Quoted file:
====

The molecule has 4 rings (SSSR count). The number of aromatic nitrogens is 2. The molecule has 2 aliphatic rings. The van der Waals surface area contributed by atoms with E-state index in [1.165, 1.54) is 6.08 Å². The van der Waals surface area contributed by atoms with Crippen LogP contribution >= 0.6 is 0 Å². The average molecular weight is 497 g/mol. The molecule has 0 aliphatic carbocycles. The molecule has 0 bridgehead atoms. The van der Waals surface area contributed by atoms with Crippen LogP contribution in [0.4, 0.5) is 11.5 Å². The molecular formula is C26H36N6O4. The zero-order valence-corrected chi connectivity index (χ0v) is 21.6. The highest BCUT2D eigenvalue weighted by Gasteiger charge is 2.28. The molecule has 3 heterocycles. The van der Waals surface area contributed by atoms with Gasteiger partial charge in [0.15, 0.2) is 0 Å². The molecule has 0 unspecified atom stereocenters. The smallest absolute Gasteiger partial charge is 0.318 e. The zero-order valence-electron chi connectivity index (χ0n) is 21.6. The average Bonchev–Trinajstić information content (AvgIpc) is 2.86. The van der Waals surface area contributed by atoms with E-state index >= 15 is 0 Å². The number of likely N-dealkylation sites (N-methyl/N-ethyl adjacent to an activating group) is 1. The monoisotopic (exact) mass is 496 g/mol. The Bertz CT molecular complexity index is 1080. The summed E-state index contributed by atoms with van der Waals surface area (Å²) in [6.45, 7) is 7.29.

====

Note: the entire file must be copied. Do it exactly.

The molecule has 4 rings (SSSR count). The number of aromatic nitrogens is 2. The molecule has 2 aliphatic rings. The van der Waals surface area contributed by atoms with E-state index in [1.165, 1.54) is 6.08 Å². The van der Waals surface area contributed by atoms with Crippen LogP contribution >= 0.6 is 0 Å². The average molecular weight is 497 g/mol. The molecule has 0 aliphatic carbocycles. The molecule has 0 bridgehead atoms. The van der Waals surface area contributed by atoms with Crippen LogP contribution in [0.4, 0.5) is 11.5 Å². The molecular formula is C26H36N6O4. The zero-order valence-corrected chi connectivity index (χ0v) is 21.6. The highest BCUT2D eigenvalue weighted by Gasteiger charge is 2.28. The molecule has 3 heterocycles. The van der Waals surface area contributed by atoms with Gasteiger partial charge in [0.15, 0.2) is 0 Å². The molecule has 0 unspecified atom stereocenters. The smallest absolute Gasteiger partial charge is 0.318 e. The zero-order valence-electron chi connectivity index (χ0n) is 21.6. The average Bonchev–Trinajstić information content (AvgIpc) is 2.86. The van der Waals surface area contributed by atoms with E-state index >= 15 is 0 Å². The number of likely N-dealkylation sites (N-methyl/N-ethyl adjacent to an activating group) is 1. The monoisotopic (exact) mass is 496 g/mol. The Bertz CT molecular complexity index is 1080. The summed E-state index contributed by atoms with van der Waals surface area (Å²) in [6.45, 7) is 7.29.